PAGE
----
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The New Saskatchewan Employment Act (Bill 85)

The Act consolidates 12 pieces of labor legislation into one updated and comprehensive Act that protects workers, promotes growth and increases accountability.  It is an Act that is fair to employees, employers and unions.”

The amendments include:

  • Creation of three additional leaves (in addition to the two created in the original act for organ donation and to attend a citizenship ceremony) for critically ill child care leave, crime-related child death and disappearance leaves and waiving of the four-week notice requirement as notice may not be possible or appropriate to require
  • Providing part-time employees with overtime for all hours worked in excess of eight hours in a day.  This is in recognition that part-time workers do not enjoy the benefits of a modified work arrangement (days off)
  • Clarification that employees are entitled to overtime where the daily maximum hours established by their work schedule is exceeded.  The two schedules provided for in the legislation include hours in excess of eight hours in a day or 10 hours in a day
  • Addition of the definition of “emergency circumstance” to mean a situation where there is an imminent risk or danger to a person, property or the employer’s business that could not have been foreseen by the employer
  • Requiring employees to provide two weeks written notice of their intention to leave their jobs;
  • Clarification of the definition of “employee” to make it clear that employees whose primary duties are confidential in nature and directly impact the bargaining unit cannot belong to a union
  • Amending the definition of “supervisory employee” to clarify that the primary duties are to be supervisory in nature
  • Requiring that good faith negotiations occur prior to ordering a last offer vote
  • Requiring unions to provide an audited financial statement to its members and provide unaudited financial statements for each bargaining unit to the members of the unit; as well as allowing the unions to provide this information in various means including electronically, posted in the workplace, mailed to the employee; personally given to the employee; or provided on a secure website.

The new Act also contains provisions that include:

  • Indexation of the minimum wage
  • Provisions to protect individuals searching for work from mistreatment and fraud perpetrated by unscrupulous recruitment service providers
  • While maintaining the 40 hour work week, two work arrangements will be permitted in the legislation - eight hours per day for five days per week or 10 hours per day for four days per week. This is consistent with other jurisdictions in western Canada
  • Reduction of the qualification period for maternity, parental and adoption leave from 20 weeks to 13 weeks of service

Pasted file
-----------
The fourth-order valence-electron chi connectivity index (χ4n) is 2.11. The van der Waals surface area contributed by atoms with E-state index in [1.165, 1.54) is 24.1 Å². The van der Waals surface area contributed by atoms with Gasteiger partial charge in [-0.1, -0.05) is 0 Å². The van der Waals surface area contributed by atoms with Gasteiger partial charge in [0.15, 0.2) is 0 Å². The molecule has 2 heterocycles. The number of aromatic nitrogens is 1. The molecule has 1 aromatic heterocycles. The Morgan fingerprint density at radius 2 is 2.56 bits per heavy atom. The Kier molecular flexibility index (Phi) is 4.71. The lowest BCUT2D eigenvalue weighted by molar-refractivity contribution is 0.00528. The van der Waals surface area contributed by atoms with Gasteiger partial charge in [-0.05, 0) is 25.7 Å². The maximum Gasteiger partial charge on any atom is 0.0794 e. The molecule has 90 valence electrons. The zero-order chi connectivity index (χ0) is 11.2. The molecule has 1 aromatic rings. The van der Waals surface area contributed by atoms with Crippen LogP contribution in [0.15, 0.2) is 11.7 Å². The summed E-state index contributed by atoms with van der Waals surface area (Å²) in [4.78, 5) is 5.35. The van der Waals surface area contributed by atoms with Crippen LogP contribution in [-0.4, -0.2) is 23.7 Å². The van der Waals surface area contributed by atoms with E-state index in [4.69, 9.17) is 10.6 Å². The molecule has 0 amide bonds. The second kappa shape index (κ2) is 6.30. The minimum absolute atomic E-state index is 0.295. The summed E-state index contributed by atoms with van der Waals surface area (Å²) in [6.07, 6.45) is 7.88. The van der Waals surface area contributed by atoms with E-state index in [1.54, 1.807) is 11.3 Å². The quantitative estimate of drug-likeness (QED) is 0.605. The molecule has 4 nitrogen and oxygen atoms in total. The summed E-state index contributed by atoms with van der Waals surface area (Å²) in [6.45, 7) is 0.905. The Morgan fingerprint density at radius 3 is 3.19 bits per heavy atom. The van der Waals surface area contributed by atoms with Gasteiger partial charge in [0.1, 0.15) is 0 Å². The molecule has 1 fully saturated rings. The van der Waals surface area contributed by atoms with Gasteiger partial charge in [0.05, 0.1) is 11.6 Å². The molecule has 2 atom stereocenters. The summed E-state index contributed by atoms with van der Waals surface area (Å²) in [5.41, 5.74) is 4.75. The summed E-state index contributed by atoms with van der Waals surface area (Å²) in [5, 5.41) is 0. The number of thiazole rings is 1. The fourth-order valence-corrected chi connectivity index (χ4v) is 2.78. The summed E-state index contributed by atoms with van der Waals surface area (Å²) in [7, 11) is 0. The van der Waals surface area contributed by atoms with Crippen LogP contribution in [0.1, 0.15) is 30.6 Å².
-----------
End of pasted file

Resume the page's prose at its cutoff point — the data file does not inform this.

• Recognition that no individual or group may be compensated differently on the grounds of any prohibition identified within The Saskatchewan Human Rights Code

For more information, contact:

Labour Relations and Workplace Safety
, Regina

Phone: 306-787-4156

Regular Work Hours and Benefits

The Saskatchewan Employment Act allows for Modified Work Arrangements, which allow the employer and employees to agree to average hours of work over one, two, three or four weeks.  The daily maximum that can be agreed to before overtime applies is 12 hours.  As well, while maintaining the 40-hour workweek, two work arrangements are permitted in the legislation; eight hours per day for five days per week or 10 hours per day for four days per week.

A sick leave policy should be established that is reasonable to both parties.

The employer could absorb professional fees, time loss, and registration fees for mutually beneficial professional development.

Job sharing opportunities could be made available to dental assistants.

Part-time employees should receive benefits at a pro-rated amount.

Employers hiring part-time or hourly paid employees should make benefit policies clearly understood at the time of employment.

Personal days should be available to all employees.  The employer may wish to provide the employee with benefits through some type of insurance coverage.  Insurance premiums could be covered completely as an office expense or the employer and employee may wish to agree on a fifty - fifty or some other type of arrangement.

Employers who wish to see the current employee plans supplemented offer group Registered Retirement Savings Plans. Their intention is to increase the retirement benefit and provide for the possibility for early retirement. The role of the employer may be limited to providing the payroll deduction framework within which the plan operates, or to pro-mote enrollment in the plan by absorbing plan expenses or the RRSP.

Employees who are called in for work at times they were not scheduled to work must be paid a minimum of 3 hours of their normal hourly wage. 

If full time employees work more than the hours set by their agreed upon work arrangement over-time must be paid at 1.5 times their regular hourly wage.

As well, Part-time employees are eligible for overtime for all hours worked in excess of eight hours in a day.

All employees are entitled to regular wages for ten public holidays a year (New Years Day, Family Day, Good Friday, Victoria Day, Canada Day, Saskatchewan Day, Labor Day, Thanksgiving Day, Remembrance Day and Christ-mas Day).  Contact Labor Standards regarding the payment formula (It is ~5% of the regular wages earned in the 4 weeks prior to the statutory holiday).  If an employee works the holiday they should receive 1 ½ times the normal rate of pay for hours worked.